1. (C) The long-simmering tension between MLC president (and DRC Vice President) Jean-Pierre Bemba and National Assembly President Olivier Kamitatu (the Secretary General and number two of the MLC) has reached an explosive point which is fracturing the party. The divorce appears to have been triggered by Pierre Pay Pay's decision to form a political group and run for president in the upcoming elections. Pay Pay was quickly joined by former MLC minister, Jose Endundu, whose "defection" may have encouraged Kamitatu to consider the Pay Pay coalition group as an alternative political vehicle for him to become prime minister in the post-Transistion government.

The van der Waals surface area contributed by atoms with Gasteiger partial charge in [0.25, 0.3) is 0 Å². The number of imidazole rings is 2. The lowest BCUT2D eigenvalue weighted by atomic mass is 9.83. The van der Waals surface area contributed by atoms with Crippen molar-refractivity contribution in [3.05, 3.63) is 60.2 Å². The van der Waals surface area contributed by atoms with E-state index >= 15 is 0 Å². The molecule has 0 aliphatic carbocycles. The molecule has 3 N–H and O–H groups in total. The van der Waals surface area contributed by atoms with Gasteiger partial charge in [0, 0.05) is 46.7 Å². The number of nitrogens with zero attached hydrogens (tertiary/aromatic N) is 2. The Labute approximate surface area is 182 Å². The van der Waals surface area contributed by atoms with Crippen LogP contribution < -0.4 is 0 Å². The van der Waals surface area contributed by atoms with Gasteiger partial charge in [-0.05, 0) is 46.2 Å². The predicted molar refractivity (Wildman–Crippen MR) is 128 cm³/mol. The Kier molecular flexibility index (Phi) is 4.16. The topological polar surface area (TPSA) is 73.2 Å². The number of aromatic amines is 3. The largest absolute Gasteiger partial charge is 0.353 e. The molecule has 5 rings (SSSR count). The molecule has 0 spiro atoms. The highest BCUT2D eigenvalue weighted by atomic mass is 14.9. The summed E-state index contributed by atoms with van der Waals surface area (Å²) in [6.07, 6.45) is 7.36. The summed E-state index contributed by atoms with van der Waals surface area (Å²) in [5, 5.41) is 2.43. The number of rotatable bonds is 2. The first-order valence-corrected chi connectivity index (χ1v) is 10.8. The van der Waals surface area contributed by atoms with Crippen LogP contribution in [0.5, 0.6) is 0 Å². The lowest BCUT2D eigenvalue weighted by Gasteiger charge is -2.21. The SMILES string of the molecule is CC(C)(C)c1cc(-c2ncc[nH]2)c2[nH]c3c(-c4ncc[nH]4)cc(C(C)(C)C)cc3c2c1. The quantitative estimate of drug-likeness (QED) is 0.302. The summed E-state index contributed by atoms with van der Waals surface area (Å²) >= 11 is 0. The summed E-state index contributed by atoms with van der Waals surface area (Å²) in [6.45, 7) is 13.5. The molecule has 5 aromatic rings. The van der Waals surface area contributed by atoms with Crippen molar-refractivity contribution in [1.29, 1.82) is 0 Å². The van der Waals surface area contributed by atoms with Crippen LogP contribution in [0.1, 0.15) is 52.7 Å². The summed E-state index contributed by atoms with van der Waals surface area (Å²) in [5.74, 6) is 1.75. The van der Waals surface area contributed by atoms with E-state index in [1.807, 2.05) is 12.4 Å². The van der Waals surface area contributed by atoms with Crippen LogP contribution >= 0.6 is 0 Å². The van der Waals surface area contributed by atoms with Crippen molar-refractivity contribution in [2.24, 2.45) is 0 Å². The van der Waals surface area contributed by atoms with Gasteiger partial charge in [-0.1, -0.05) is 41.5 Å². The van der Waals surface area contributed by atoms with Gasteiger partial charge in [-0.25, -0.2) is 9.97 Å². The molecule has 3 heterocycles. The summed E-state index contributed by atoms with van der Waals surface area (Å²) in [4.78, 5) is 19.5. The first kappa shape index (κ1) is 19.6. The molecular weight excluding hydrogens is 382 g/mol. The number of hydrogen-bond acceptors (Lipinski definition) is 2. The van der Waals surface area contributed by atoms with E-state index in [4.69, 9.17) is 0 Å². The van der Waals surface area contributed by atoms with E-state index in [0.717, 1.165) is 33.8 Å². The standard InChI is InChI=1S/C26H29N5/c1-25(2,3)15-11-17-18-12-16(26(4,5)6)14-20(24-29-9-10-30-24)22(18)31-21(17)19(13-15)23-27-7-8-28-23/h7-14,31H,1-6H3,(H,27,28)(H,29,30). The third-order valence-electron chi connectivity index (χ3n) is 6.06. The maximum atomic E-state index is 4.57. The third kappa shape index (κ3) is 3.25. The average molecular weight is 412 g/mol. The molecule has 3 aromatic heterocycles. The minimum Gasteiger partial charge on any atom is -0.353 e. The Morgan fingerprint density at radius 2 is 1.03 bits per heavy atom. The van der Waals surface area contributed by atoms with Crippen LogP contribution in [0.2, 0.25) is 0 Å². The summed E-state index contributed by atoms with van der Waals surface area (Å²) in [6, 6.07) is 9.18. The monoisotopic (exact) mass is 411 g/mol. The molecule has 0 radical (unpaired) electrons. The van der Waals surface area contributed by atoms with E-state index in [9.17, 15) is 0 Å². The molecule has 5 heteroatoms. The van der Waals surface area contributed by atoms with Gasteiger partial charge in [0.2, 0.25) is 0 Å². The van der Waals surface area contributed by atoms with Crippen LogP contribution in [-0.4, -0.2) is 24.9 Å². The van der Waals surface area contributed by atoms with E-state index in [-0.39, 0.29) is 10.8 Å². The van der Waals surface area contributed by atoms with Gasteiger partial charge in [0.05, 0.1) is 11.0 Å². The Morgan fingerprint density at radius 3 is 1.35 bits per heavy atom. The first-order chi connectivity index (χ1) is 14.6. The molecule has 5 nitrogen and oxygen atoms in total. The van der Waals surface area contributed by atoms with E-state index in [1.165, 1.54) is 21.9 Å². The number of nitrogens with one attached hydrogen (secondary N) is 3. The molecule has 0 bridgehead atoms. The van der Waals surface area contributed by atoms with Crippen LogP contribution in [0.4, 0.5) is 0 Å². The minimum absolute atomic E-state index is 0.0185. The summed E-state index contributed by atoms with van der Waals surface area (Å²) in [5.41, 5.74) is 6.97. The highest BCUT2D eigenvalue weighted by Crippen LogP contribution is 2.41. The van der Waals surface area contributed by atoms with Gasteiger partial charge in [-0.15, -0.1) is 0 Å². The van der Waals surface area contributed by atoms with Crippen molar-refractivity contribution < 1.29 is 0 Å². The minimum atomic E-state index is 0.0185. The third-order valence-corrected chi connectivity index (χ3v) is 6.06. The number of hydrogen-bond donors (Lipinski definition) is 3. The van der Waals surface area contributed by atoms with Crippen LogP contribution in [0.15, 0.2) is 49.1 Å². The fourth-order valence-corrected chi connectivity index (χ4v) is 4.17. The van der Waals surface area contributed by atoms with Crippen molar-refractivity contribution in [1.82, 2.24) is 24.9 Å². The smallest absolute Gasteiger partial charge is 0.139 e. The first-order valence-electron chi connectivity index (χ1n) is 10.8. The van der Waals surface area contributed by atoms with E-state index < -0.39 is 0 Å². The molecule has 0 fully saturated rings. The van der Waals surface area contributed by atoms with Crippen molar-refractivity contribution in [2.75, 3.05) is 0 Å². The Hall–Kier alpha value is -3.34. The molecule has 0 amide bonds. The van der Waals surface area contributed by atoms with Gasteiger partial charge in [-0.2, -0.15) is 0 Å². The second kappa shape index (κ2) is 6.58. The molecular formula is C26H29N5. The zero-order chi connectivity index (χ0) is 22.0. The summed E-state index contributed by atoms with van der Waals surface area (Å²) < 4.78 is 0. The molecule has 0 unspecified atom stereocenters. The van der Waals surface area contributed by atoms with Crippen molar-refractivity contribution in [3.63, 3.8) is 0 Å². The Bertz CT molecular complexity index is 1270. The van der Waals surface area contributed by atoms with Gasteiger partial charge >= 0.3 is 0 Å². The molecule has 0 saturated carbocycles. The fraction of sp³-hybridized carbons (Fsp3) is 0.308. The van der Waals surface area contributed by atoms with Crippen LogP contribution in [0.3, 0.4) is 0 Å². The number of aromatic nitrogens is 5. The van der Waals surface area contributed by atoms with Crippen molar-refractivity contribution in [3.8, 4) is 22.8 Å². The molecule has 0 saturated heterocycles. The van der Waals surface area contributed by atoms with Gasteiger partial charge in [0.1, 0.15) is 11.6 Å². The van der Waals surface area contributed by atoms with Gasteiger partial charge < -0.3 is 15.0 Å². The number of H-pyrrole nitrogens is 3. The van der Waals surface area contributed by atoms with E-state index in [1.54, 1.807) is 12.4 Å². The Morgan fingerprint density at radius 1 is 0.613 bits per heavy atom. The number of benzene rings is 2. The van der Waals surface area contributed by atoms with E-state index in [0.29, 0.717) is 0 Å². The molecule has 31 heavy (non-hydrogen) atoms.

2. (C) While not having officially declared his intention to jump ship (a fine but potentially important point), Kamitatu did circulate a letter November 24 to MLC Assembly members, asking them to consider actively joining him in merging with the Pay Pay group (a suggestion supported by 22 MLC parliamentarians, according to Thomas Luhaka, head of the MLC component in the Assembly). Bemba seized on the letter as a declaration of Kamitatu's intent to switch allegiance and, after meeting personally with MLC deputies November 27, convoked a meeting of the party's founding members December 1 to ask that Kamitatu's name be officially expunged from the party's rolls, and that he be removed from his position as President of the National Assembly. The founders meeting approved both proposals, but Kamitatu is not going quietly into that good night. He fired back in a published statement December 5, in which he said that he had never resigned from the party, characterized his letter as merely proposing an electoral alliance with the Pay Pay group, and pointed to the transitional constitution as guaranteeing his position as Assembly President. In response, Bemba announced December 9 that Kamitatu has been replaced as Secretary General of the party by former Minister of Budget Francois Mwamba. (Comment: The move allows Bemba to try to mend fences with the key Equateur delegation in his party while at the same time avoids centralizing too much power in one man's hands, as had been the case with Kamitatu who was both Secretary General and President of the Assembly. End Comment.)